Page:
Venezuela, once celebrated for one the strongest and richest economies in the world, has been crippling because of the financial collapse. The crisis has become bigger, and is no longer confined to one nation due to the unseen problem of refugees and migrants into neighbouring countries The South American nation been an oil producer since 1914 and is currently a member of the Organization of Petroleum Exporting Countries (OPEC). According to OPEC, 95 per cent of Venezuela's export earnings come from oil. But for decades, the country's oil wealth mostly benefited the country's elite. Former Venezuelan President Hugo Chávez was elected in 1998, partly on the promise to use some of that oil money to help the country's poor.
The prices of oil and Venezuela’s economy move in pretty much the same direction. When oil prices are high, Venezuela’s PDVSA earns huge revenue. When oil prices in the international markets drop, the nation faces severe cuts in the state-funded entitlements. Venezuela is on the verge of defaulting its debt, along with the crumbled currency system after the speedy and abrupt fall in oil prices in the international markets in mid-2014.
After coming in, Hugo Chávez implemented a series of socialist policies, aimed at alleviating poverty. The policies of Chávez depended completely on the revenue generated from Venezuela’s state-owned oil company, PDVSA, and no other industry except oil was given enough consideration. Chávez’s populist policies made him subsidize basic goods and services, with the prices of oil in the international market constantly rising. One of the main reasons because of which the Venezuelan oil industry collapsed is lack of investment and subsequent increase in production when the oil prices were high. Venezuela was inoperative to monetize when it was profitable. Chávez was also successful in consolidating power by replacing the existing Congress with a new National Assembly (which he controlled), changing the term period of the presidency and reshaping the Supreme Court by inserting Chávez’s followers. Chávez’s keynote policy was the destruction of the private sector, as he nationalized thousands of private companies and industries. Chavez served as president for 14 years, until his death in 2013.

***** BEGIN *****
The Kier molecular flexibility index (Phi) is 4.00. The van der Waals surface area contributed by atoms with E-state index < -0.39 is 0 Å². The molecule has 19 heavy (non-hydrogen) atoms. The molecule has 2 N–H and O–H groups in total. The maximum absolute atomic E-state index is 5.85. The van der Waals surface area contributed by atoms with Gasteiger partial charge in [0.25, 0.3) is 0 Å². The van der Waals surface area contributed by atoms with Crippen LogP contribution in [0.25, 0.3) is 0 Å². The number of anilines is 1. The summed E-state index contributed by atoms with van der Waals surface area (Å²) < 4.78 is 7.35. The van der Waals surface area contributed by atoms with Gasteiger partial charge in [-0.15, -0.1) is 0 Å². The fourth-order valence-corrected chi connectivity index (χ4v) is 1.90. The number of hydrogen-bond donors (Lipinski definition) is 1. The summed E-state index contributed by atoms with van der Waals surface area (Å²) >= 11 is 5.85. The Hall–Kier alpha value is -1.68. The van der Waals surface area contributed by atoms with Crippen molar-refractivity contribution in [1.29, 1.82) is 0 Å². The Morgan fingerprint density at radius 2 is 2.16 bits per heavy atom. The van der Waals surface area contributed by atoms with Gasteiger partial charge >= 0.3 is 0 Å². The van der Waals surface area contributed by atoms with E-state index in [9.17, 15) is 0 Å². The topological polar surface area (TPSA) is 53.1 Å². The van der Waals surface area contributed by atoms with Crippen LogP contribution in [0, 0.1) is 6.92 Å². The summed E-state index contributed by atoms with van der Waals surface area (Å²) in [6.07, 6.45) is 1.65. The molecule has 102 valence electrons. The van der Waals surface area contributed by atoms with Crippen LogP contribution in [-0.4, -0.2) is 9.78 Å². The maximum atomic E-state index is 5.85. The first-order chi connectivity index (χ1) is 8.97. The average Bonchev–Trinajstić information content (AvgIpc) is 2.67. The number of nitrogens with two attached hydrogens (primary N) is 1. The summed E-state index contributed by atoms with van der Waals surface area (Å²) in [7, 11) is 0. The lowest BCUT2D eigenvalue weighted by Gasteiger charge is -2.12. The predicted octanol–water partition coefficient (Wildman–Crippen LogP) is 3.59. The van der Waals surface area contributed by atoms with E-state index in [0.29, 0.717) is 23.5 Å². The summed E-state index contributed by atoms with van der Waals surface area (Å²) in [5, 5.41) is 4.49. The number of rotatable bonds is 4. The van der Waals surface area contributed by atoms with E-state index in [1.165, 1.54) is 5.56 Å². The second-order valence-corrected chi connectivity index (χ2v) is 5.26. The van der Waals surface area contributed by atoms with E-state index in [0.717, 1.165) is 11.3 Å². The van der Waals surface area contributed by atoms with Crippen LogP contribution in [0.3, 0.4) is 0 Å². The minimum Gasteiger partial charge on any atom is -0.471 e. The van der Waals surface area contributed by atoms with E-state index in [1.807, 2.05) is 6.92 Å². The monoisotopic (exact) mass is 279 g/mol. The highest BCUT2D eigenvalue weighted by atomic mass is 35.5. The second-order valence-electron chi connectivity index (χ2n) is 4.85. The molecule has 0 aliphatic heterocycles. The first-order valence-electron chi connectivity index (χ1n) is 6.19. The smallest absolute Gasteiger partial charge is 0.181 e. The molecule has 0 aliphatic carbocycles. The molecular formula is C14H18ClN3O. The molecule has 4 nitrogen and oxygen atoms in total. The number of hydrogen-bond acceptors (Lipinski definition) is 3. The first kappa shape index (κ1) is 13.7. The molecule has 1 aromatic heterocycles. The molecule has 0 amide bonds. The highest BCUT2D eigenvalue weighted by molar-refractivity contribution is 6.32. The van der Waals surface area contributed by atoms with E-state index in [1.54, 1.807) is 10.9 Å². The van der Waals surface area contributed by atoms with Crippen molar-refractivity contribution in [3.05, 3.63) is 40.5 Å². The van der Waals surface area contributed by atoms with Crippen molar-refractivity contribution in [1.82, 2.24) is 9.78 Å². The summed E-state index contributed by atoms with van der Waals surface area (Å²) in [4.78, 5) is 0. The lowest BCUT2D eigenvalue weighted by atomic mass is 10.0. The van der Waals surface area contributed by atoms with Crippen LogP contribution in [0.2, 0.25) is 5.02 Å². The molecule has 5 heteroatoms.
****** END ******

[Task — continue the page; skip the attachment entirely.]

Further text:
Nicolás Maduro, heir to Chávez took control of the presidency after Chávez’s death. Unfortunately for Maduro, in 2014, oil prices began a steep decline, falling from over $100 a barrel in the summer of 2014 to a low of around $33 dollars a barrel in early 2016. One mistake after the other by the Maduro government has brought Venezuela to where it is today. The collapse in oil prices reduced the nation’s foreign reserves and paralysed the government as it could no longer subsidize basic goods and services for its people. Maduro decided to cover the deficit by printing currency notes. Excess deficit financing brought in the problem of hyperinflation, destroying savings of individuals. To control inflation, the government implemented price control systems, setting maximum prices that a private business could charge for a wide range of basic goods and services. Price control served to be counter-productive as it disincentivised businesses to produce goods and Venezuela witnessed a cut back in production. By late 2017, revenue had dropped by $100 billion and the country owed some $150 billion to foreign creditors while it held just under $10 billion in reserves.